Michelle Johnson’s membership on the Carrboro Board of Aldermen became official Tuesday night as she was sworn in in front of family and friends.
“My mother and grandmother both came into town to see me sworn in, which is really exciting,” she said.
Retiring Alderman Joal Hall Broun, who has served on the board since 1999, was also recognized for her contributions to the community.
“My season has come to an end,” she said. “I have enjoyed my time in the ‘Paris of the Piedmont.’”
Broun said being an alderman has been a privilege.
She is most proud of her involvement in the development of Carrboro’s fire station number 2 and the purchases of a nature preservation property and the Adams Tract, a wilderness trail.
Carrboro Mayor Mark Chilton and incumbents Lydia Lavelle and Dan Coleman were also sworn in at the meeting.
“I look forward to working with all of you to continue to build this wonderful community,” Lavelle said.
Coleman, who was approved as mayor pro tempore, said he was thankful to his supporters for returning him to office.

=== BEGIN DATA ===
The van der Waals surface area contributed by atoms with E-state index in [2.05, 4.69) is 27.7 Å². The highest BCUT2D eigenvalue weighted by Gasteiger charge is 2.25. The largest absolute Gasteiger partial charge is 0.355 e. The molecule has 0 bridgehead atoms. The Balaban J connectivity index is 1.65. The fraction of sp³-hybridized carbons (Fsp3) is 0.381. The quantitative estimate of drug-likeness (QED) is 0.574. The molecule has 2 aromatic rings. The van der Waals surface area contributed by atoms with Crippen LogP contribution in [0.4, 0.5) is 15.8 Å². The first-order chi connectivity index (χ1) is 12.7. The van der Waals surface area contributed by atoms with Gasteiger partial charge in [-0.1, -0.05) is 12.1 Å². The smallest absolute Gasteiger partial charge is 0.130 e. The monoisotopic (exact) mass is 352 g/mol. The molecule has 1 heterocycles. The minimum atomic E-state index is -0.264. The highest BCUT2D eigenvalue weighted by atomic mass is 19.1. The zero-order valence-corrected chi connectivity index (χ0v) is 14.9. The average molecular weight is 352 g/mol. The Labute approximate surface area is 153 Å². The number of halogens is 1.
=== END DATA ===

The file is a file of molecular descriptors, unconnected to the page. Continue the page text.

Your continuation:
Chilton has been involved in town government since he was 21, when he was elected to the Chapel Hill Town Council.
“It’s just over 20 years ago today that I was first sworn in as an elected official,” he said. “I want to say thank you to everyone who has given me the opportunity to serve.”
Johnson said though she was just sworn in, her work as an alderman has already begun.
One of her first tasks has been participating in the process of finding a new town manager.
Carrboro has been searching for a town manager since Steve Stewart retired Aug. 1. Former Assistant Town Manager Matt Efird has been working as the town’s interim town manager.
Johnson said the town manager is an integral figure in town government, so choosing a manager for Carrboro is an important part of her role as an alderman.
“That might be one of the biggest decisions I’ll ever have to make during my term,” she said.
Johnson said one of her major goals during her first term will be to increase resident engagement with town government.
“I’d like to work on a more open and transparent process for citizens to get information,” she said. “Sometimes I feel like people don’t think about local government until there’s something going on.”
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